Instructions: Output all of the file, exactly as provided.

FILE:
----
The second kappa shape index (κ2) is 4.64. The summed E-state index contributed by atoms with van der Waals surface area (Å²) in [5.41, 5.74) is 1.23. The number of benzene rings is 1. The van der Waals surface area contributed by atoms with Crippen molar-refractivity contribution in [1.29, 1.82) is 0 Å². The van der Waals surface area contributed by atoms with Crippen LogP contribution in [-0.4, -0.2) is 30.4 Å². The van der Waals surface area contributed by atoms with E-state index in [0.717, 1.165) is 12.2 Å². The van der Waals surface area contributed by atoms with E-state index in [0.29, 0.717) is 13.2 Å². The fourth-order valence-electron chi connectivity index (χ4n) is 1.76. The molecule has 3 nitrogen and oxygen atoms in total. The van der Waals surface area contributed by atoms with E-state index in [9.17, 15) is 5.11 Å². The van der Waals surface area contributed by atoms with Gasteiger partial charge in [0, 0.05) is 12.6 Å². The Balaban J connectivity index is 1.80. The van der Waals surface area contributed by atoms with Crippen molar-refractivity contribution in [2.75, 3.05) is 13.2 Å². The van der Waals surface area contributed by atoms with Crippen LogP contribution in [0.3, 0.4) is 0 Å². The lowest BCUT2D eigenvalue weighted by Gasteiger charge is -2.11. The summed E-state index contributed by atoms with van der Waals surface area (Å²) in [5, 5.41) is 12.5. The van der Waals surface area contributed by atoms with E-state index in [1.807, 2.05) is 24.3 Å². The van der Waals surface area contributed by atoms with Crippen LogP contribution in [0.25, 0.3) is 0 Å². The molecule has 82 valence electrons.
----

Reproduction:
The second kappa shape index (κ2) is 4.64. The summed E-state index contributed by atoms with van der Waals surface area (Å²) in [5.41, 5.74) is 1.23. The number of benzene rings is 1. The van der Waals surface area contributed by atoms with Crippen molar-refractivity contribution in [1.29, 1.82) is 0 Å². The van der Waals surface area contributed by atoms with Crippen LogP contribution in [-0.4, -0.2) is 30.4 Å². The van der Waals surface area contributed by atoms with E-state index in [0.717, 1.165) is 12.2 Å². The van der Waals surface area contributed by atoms with E-state index in [0.29, 0.717) is 13.2 Å². The fourth-order valence-electron chi connectivity index (χ4n) is 1.76. The molecule has 3 nitrogen and oxygen atoms in total. The van der Waals surface area contributed by atoms with E-state index in [9.17, 15) is 5.11 Å². The van der Waals surface area contributed by atoms with Gasteiger partial charge in [0, 0.05) is 12.6 Å². The Balaban J connectivity index is 1.80. The van der Waals surface area contributed by atoms with Crippen molar-refractivity contribution in [2.75, 3.05) is 13.2 Å². The van der Waals surface area contributed by atoms with Crippen LogP contribution in [0.3, 0.4) is 0 Å². The lowest BCUT2D eigenvalue weighted by Gasteiger charge is -2.11. The summed E-state index contributed by atoms with van der Waals surface area (Å²) in [5, 5.41) is 12.5. The van der Waals surface area contributed by atoms with E-state index in [1.807, 2.05) is 24.3 Å². The van der Waals surface area contributed by atoms with Crippen LogP contribution in [0.25, 0.3) is 0 Å². The molecule has 82 valence electrons.